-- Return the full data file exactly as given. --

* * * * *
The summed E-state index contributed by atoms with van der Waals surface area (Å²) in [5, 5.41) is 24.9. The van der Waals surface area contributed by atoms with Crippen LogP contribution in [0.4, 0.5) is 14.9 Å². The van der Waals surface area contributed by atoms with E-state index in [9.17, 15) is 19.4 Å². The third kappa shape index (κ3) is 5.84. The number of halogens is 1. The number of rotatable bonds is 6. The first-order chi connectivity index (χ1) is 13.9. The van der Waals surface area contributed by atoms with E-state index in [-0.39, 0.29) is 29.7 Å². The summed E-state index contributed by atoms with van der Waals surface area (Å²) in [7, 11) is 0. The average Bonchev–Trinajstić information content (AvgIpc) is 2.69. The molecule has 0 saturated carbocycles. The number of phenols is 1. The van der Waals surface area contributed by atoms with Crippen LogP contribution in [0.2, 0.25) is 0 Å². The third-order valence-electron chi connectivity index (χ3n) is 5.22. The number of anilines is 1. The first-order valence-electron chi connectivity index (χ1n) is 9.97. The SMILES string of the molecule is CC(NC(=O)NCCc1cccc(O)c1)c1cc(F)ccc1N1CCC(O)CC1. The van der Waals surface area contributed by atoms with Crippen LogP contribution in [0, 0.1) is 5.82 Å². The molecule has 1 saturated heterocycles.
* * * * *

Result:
The summed E-state index contributed by atoms with van der Waals surface area (Å²) in [5, 5.41) is 24.9. The van der Waals surface area contributed by atoms with Crippen LogP contribution in [0.4, 0.5) is 14.9 Å². The van der Waals surface area contributed by atoms with E-state index in [9.17, 15) is 19.4 Å². The third kappa shape index (κ3) is 5.84. The number of halogens is 1. The number of rotatable bonds is 6. The first-order chi connectivity index (χ1) is 13.9. The van der Waals surface area contributed by atoms with E-state index in [-0.39, 0.29) is 29.7 Å². The summed E-state index contributed by atoms with van der Waals surface area (Å²) in [7, 11) is 0. The average Bonchev–Trinajstić information content (AvgIpc) is 2.69. The molecule has 0 saturated carbocycles. The number of phenols is 1. The van der Waals surface area contributed by atoms with Crippen LogP contribution in [0.2, 0.25) is 0 Å². The third-order valence-electron chi connectivity index (χ3n) is 5.22. The number of anilines is 1. The first-order valence-electron chi connectivity index (χ1n) is 9.97. The SMILES string of the molecule is CC(NC(=O)NCCc1cccc(O)c1)c1cc(F)ccc1N1CCC(O)CC1. The van der Waals surface area contributed by atoms with Crippen LogP contribution in [0, 0.1) is 5.82 Å². The molecule has 1 saturated heterocycles.